Fortunately, we managed to play online with a Nintendo UK representative on the Space Land board before the game’s release. Stickers were a great way for both of us to communicate during the gameplay – and we purposefully joined forces against the two CPUs playing with us. This made for some hilarious interactions when the CPU decided to steal a star from us, and all we could do was shout ‘betrayal!’ to each other through stickers. Gameplay was smooth, we knew which player was in control of the board during crucial decision-making moments, and no glitches were experienced. In addition, if you are looking to play with friends, you can create a room or search for one with a ‘Room ID’ via the ‘Friend House’. Rooms can also be locked with a password too. And, for those wondering, you can play online with up to three friends on the same Switch system.
Mario Party mode aside, the Mt. Minigames mode is great for a quick pick-up-and-play. There are seven options including Free Play, Tag Match, Trio Challenge, Sports & Puzzles, Coin Battle, Daily Challenge and Survival. While any of the modes can be played online, daily challenge and survival are solo online-only modes. Before we touch on those though, Sports & Puzzles deserves an honourable mention. Games like Stick and Spin, Block Star and Mario’s Puzzle Party can be played for hours on end in solo mode and is a great way to pass the time during long journeys.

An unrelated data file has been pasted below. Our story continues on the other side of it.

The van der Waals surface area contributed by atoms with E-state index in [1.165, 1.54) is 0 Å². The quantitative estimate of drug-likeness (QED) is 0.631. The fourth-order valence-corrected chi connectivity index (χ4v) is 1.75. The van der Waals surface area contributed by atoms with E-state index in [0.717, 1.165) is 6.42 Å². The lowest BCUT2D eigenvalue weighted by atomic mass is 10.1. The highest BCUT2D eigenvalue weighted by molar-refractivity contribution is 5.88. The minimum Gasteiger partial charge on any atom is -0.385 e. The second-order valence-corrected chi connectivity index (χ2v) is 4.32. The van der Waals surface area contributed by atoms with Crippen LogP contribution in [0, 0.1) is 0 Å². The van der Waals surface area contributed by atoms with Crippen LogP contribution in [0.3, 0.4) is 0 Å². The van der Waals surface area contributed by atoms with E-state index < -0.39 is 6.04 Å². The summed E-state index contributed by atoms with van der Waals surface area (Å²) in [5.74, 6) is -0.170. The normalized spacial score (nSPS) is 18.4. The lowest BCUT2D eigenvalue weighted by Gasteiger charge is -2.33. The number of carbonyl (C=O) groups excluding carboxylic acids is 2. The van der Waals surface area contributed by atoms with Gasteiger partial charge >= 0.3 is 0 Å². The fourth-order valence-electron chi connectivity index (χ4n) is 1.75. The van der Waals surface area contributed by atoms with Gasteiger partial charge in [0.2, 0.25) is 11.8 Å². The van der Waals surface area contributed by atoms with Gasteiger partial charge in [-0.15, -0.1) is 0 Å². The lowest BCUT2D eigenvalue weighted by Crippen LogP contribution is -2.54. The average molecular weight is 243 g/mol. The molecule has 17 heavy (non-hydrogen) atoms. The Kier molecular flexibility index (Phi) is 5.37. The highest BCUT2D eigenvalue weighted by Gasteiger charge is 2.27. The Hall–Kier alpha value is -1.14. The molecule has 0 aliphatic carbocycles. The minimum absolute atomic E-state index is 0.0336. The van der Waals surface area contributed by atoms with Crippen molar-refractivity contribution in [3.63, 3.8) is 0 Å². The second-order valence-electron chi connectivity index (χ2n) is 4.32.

As its name suggests, the minigames on offer in Daily Challenge mode change every day. With three packs to choose from, such as ‘Grab Everything’ where you have to gather more than any other player, ‘Pushy Pals’ where you need to take the spotlight, and ‘Just Survive’ which focuses on 1-v-3 minigames, there are plenty to keep solo players occupied. In Survival, you must keep your win streak alive by beating others at the rotating minigames. Simple, but effective.
Mario Party Superstars attempts to find common ground with fans of the series. Between the strategic boards, the mountains of minigames on offer and online gameplay, there is more than enough content to keep any Mario Party fan occupied for 20+ hours. Older generations may say, ‘they don’t make them how they used to’ and, for Mario Party, that’s certainly been the case for several years. So, while it’s not a perfect (re)union, Superstars returns to form with the old, the borrowed and the new.
A review copy of Mario Party Superstars was provided to My Nintendo News by Nintendo UK.